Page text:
AHRQ-funded; HS024516; HS026385.
Citation: Merkow RP, Chung JW, Slota JM . Correlation of the US News and World Report-calculated nurse staffing index with actual hospital-reported nurse staffing. J Nurs Care Qual 2022 Jul-Sep;37(3):195-98. doi: 10.1097/ncq.0000000000000619..
Keywords: Consumer Assessment of Healthcare Providers and Systems (CAHPS), Provider: Nurse, Workforce
Sorra J, Zebrak K, Yount N
Development and pilot testing of survey items to assess the culture of value and efficiency in hospitals and medical offices.
Given rising costs and changing payment models, healthcare organisations are increasingly focused on value and efficiency. The goal of this study was to develop survey items to assess clinician and staff perspectives about the extent to which the organizational culture in hospitals and medical offices supports value and efficiency. The investigators concluded when added to the Agency for Healthcare Research and Quality Surveys on Patient Safety Culture, the item sets they developed extended those surveys by assessing additional dimensions of organizational culture that affect care delivery.
Citation: Sorra J, Zebrak K, Yount N . Development and pilot testing of survey items to assess the culture of value and efficiency in hospitals and medical offices. BMJ Qual Saf 2022 Jul;31(7):493-502. doi: 10.1136/bmjqs-2020-012407..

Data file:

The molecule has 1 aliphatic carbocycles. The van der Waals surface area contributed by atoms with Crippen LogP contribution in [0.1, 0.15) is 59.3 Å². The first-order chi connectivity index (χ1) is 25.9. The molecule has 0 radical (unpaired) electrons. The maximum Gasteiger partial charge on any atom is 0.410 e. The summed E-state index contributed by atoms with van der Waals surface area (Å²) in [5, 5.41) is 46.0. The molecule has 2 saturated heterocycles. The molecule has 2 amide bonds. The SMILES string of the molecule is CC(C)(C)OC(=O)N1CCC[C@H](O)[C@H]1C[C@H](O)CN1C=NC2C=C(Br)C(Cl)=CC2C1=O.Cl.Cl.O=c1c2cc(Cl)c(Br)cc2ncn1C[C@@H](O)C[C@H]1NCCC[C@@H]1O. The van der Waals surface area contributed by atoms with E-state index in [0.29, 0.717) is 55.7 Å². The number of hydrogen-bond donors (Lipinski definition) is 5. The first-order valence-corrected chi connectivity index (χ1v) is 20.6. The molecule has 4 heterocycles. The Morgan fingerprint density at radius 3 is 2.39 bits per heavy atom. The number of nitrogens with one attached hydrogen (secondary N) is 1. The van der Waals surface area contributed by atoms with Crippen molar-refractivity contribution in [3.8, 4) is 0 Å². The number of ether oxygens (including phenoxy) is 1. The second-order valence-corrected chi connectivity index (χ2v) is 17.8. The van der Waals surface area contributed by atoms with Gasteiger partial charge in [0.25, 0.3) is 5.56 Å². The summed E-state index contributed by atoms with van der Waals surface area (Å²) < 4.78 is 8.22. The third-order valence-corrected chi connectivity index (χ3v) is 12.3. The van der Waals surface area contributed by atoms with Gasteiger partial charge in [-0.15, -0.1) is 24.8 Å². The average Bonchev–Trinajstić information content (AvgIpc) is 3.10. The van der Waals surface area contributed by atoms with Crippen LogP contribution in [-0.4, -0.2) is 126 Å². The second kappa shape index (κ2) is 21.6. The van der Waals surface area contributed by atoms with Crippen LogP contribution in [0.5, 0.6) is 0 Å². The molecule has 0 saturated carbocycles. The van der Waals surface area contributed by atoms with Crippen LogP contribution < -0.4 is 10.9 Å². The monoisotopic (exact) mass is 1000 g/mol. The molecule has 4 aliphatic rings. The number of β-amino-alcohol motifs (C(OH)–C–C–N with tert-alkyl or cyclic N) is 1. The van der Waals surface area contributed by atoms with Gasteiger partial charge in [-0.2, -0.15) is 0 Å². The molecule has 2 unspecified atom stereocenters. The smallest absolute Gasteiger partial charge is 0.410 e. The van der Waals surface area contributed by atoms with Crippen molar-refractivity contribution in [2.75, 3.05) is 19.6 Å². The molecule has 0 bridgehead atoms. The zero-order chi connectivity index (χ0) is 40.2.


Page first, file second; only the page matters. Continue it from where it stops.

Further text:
Keywords: Surveys on Patient Safety Culture, Organizational Change, Value
Kowitt SD, Goldstein AO, Cykert S
A heart healthy intervention improved tobacco screening rates and cessation support in primary care practices.
This study investigated the outcomes of an evidence-based cardiovascular disease risk reduction tool called Heart Health Now to improve rates for tobacco cessation screening and counseling in small primary care practices in North Carolina. This tool was developed as part of AHRQ’s EvidenceNow initiative. This stepped wedge, stratified, cluster randomized trial looked at 28 practices that were staffed by 10 or fewer clinicians and had an electronic health record. Heart Health Now consisted of education tools, onsite practice facilitation for a year, and a practice-specific cardiovascular population management dashboard that included monthly, measure-specific run charts to help guide quality improvement. The practices included in their analyses consisted of 78,120 patients, and 17,687 smokers. From pre- to post-intervention, screening rates significantly increased from 82.7 to 96.2%. Cessation support rates also significantly increased from 44.3% to 50.1%. Some of the practices associated with improvement included being in an academic health center or faculty, having more clinicians, and having a lower percentage of White patients.
Citation: Kowitt SD, Goldstein AO, Cykert S . A heart healthy intervention improved tobacco screening rates and cessation support in primary care practices. J Prev 2022 Jun;43(3):375-86. doi: 10.1007/s10935-022-00672-5..